Dreaming of the founding fathers must have been exciting and apparently influenced Mr. Adkins very much. However, as a graduate and teacher of U.S. history and government, I found some inaccuracies about the dream.

  • I only know what I read in the paper and I am really confused. The Tell City Electric Department announced Sept. 21 that they are planning to build a new substation on Spring Road.

    Spring Road is a heavily wooded county road and is a meandering extension of Tell Street that extends to an area near the junction of new Indiana 237 and Indiana 37.

    The Electric Department cites the reasons for the new substation as being:

    • Future load growth surrounding the Spring Road substation location.

  • "We invite you to Live United, to reach out to your neighbors in need through the United Way, to give, advocate, and volunteer to help your community grow stronger," said Debbie Elder, United Way of Perry County's campaign chairwoman recently as she spoke to a group of employees in our community, asking them to contribute to the United Way of Perry County's annual fundraising drive.

  • The Obama administration's quest to control the health-insurance industry has dominated the headlines for months, but finally - with the news out of Iran and Afghanistan - foreign policy has again asserted itself. It was almost easy to forget that the United States maintains a worldwide empire, but the reminders came leaping off the front pages and the television screens.

  • There are several longstanding community groups that meet regularly that don't receive - or seek - a lot of attention, but go about their missions successfully year by year.

    One of those is Al-Anon, a mutual support group for people impacted by alcoholism.

  • The battle lasted only two days but all that counted was who won and who lost.

    Two mice, early migrants trying to beat the cold by venturing into my house, bit the dust last week. One had a penchant for potato chips. The second apparently needed help controlling its high blood pressure.

  • I will make this short and sweet. We can't keep going on the way we have been, even though the politicians tell us everything will be OK. Their agenda is greed and control and it has gone unchecked for too long.

    Start preparing for the way of life to which we have grown so accustomed to end some day soon. What does this mean? It means everything we now take for granted: food, clothing, shelter, heat, water, fuel, you name it, will be intermittent at best, and if you can get it, it will be at a premium.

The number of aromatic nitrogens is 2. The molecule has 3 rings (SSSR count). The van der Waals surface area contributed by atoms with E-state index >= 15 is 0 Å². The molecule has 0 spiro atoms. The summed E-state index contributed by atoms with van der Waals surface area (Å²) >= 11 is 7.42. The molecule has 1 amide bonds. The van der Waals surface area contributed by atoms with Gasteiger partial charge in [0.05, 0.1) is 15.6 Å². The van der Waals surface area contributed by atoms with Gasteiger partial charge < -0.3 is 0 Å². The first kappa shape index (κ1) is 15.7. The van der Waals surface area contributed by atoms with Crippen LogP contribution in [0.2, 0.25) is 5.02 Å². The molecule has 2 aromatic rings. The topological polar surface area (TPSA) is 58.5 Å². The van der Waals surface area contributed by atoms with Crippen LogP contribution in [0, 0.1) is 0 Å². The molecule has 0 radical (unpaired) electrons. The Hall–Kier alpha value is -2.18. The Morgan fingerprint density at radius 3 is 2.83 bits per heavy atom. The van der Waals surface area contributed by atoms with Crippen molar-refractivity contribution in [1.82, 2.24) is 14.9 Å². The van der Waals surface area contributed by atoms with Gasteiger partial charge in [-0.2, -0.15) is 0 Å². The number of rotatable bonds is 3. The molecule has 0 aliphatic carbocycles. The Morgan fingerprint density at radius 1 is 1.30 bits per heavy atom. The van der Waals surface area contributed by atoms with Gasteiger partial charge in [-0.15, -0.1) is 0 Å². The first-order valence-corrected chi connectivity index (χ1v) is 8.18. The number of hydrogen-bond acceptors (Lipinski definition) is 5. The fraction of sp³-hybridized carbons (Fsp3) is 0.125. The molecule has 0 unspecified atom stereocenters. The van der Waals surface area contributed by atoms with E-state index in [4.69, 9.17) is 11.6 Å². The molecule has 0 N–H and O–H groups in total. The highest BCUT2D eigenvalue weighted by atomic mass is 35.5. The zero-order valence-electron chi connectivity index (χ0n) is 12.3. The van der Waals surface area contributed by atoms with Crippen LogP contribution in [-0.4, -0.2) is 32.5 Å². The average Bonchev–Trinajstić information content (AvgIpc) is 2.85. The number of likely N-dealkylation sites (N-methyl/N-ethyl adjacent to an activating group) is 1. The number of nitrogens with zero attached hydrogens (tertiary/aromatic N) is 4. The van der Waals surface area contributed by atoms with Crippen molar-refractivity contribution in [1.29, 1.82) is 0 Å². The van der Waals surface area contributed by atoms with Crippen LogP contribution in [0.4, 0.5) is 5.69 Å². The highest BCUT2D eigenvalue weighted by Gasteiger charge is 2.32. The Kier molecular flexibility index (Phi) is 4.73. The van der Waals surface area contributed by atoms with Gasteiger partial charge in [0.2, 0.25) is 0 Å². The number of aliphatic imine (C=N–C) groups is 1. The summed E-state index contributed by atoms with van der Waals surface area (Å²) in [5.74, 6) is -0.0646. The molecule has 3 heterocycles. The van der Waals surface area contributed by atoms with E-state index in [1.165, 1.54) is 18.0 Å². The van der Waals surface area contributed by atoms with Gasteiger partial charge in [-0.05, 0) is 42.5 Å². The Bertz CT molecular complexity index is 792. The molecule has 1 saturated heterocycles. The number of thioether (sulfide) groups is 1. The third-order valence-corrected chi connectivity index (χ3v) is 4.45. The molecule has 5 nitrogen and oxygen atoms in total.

• I'm uncertain of what awakened me that morning. I heard voices in the living room, but that was not uncommon. My wife usually leaves the radio on low to keep the parakeet company. She's like that.

    I looked at my watch. 3:49 glowed from my wrist. July 4.

    The light was on in the living room, but that was not unusual either. She leaves lights on all over the house as a rule rather than the exception. No, it wasn't the lights that got my attention, nor the low voices. It was the smell of pipe tobacco.

  • "Surrogates," Bruce Willis' latest, is an entertaining, yet unoriginal and problematic, sci-fi film. It takes place about fifteen years in the future, where robotic surrogates handle the day to day life for 99 percent of the world's population, while their owners control them from their homes.

    Think of the world like a live action chat room, where everyone can choose what they look like.

  • Some people say anyone who has nothing to hide shouldn't be bothered by the government looking into their affairs.

    We say that attitude flies in the face of all that is American.

    In America, we don't undergo investigation unless we're suspected of wrongdoing, and evidence exists to support the suspicion. In America, our affairs are nobody's business but our own.

    That was the case, at least, in Old America.

  • National Fire Prevention Week, observed Oct. 4-10 this year, is fast approaching, making it an opportune time to salute  volunteer firefighters who protect our lives and property.

    Fire Prevention Week has been around decades and has its roots in the Great Chicago Fire of Oct. 7-8, 1871, that killed more than 250 people, left 100,000 people homeless and destroyed more than 17,000 structures.